Nubicoin does not want for ambition. Its vision is to use Blockchain technology to beneficially transform the lives of hundreds of millions of Africans.
The technology company is building a platform that would empower African governments to launch their own digital currencies and tokenise their assets.
The focus is very much on interoperability, with the Nubicoin platform acting as the bridge between different proprietary systems in different countries.
“At the moment what we see is that banks have their own payments platform; telecoms have their own payments platform; retailers have their own rewards systems, loyalty systems and payments platform. We are building a platform that will unite all the stakeholders,” say the Nubicoin directors, Joshua King and Henry Agyei.
What Nubicoin also sees in Africa is a predominantly cash-based economy in which 80% of the population does not have a bank account, although a similar proportion does have a mobile phone.
Joining the dots, the obvious solution is to provide a system that enables mobile phone users to enjoy all the benefits of having a bank account, without having to go through all that tedious infrastructure build-up.
As King points out, “Africa has the tendency to leapfrog in regards to technology”.
He cites the example of M-Pesa in Kenya, where more than US$30bn is going through the mobile phone-based money transfer and financing service each year; that’s a mind-boggling 40% of Kenya’s annual gross domestic product.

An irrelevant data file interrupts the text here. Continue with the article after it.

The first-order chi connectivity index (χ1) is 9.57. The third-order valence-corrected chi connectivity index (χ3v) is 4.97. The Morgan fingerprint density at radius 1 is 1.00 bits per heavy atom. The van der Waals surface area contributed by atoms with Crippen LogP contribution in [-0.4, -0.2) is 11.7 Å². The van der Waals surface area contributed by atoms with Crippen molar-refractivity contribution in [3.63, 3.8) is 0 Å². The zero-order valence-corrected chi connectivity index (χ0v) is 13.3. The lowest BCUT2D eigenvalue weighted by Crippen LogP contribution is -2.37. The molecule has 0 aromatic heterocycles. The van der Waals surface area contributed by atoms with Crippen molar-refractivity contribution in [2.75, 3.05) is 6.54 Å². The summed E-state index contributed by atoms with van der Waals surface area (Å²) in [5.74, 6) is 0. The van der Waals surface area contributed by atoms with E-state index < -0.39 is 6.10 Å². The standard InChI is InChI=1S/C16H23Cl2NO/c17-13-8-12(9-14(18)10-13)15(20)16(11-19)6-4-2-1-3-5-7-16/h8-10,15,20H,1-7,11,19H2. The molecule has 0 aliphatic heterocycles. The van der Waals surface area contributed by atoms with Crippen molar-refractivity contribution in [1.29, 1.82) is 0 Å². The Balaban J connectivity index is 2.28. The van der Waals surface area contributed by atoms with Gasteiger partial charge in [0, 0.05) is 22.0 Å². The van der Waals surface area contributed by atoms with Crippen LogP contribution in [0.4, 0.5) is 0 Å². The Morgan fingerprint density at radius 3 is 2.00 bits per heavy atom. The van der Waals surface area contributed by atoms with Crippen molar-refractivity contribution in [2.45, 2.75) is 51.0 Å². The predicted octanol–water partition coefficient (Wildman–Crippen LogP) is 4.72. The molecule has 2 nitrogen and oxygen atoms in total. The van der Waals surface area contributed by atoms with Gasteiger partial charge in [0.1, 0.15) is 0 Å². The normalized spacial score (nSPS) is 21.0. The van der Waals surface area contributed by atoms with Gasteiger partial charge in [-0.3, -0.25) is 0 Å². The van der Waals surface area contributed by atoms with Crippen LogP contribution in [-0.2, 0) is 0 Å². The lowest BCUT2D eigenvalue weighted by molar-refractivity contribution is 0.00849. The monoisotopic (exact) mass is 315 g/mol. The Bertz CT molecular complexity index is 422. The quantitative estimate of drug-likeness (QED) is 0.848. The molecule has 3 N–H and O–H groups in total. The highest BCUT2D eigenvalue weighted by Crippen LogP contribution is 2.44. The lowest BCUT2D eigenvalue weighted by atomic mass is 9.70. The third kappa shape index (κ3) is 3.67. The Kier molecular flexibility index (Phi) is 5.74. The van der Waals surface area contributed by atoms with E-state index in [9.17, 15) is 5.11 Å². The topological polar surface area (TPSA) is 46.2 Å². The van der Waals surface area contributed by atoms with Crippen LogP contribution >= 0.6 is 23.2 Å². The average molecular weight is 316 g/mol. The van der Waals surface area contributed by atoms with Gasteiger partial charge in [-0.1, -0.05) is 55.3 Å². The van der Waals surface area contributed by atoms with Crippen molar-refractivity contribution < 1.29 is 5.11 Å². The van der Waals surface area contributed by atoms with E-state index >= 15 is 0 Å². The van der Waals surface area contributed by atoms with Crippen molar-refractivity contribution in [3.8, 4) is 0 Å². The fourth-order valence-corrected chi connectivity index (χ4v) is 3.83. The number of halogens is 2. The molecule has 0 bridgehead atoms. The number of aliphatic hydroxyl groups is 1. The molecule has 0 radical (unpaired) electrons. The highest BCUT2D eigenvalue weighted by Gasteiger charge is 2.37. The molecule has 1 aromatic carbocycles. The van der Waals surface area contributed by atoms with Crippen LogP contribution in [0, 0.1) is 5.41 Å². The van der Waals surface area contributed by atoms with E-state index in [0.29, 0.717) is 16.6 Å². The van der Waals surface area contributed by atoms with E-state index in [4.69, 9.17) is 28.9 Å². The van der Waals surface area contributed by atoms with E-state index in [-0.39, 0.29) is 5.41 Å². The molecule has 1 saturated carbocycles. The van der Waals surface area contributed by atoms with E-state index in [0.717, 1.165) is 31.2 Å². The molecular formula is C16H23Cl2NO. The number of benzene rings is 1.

Alex Lightman of TokenCommunities, which is backing Nubicoin, observed that cash is going the way of the dodo in many societies and that a cash-based society makes it difficult for governments to levy taxes.
“I love the idea of Nubicoin being a one-stop-shop for governments to come and say, if you have people who have mobile phones, we’ll show you how to provide banking for them; we’ll show them how to have secure transactions so that the government will get its cut and the people will be able to hold on to their money and have hyper-inflation-free money,” Lightman said.
“If you have what happened with M-Pesa happen with the Blockchain, continent-wide, Africa has a chance to be Wakanda [the technologically advanced African nation in the Black Panther film].
“There’s the Black Panther movie that’s out right now, and people are saying: wait, wouldn’t it be amazing and beautiful and cool if Africa could have the most futuristic cities in the world?” Lightman said.
Away from the fantastical vision, Nubicoin is putting in the hard yards, talking to governments across sub-Saharan Africa.
It is building a consortium that s bringing together some of the biggest banks, telecoms and retailers to work in partnership with the governments and the central banks to have an interoperable platform that will allow millions of unbanked citizens to benefit from fast, transparent and secure payments on the Blockchain.
“We’re really keen from day one to have a platform that’s based on utility and not hype, and to actually look at how we can work hand-in-hand with some of the biggest stakeholders on the continent to deliver transformative change on the ground, impacting the everyday consumer who’s handling cash, has security issues,” King said.
Necessarily, much of this work is going on behind the scenes but Agyei says there should be a “brand refresh” round about April that will see the company disseminate more information about its vision and activities.
Agyei said the company is also planning to do an initial coin offering (ICO) at the back-end of this year.
The ICO could be regarded as a litmus test. There is little doubt, however, that the potential of the project is enormous.
“I think if you look at DRC Congo, it’s a very special case where there is US$24tln worth of resources that is untapped,” states King.
“To date, there hasn’t been a realistic, sustainable, interoperable solution that enables the populace to benefit and to tap the value of those resources.
“So, we at Nubicoin … see a great way forward where we can tokenise these assets and have shared prosperity.”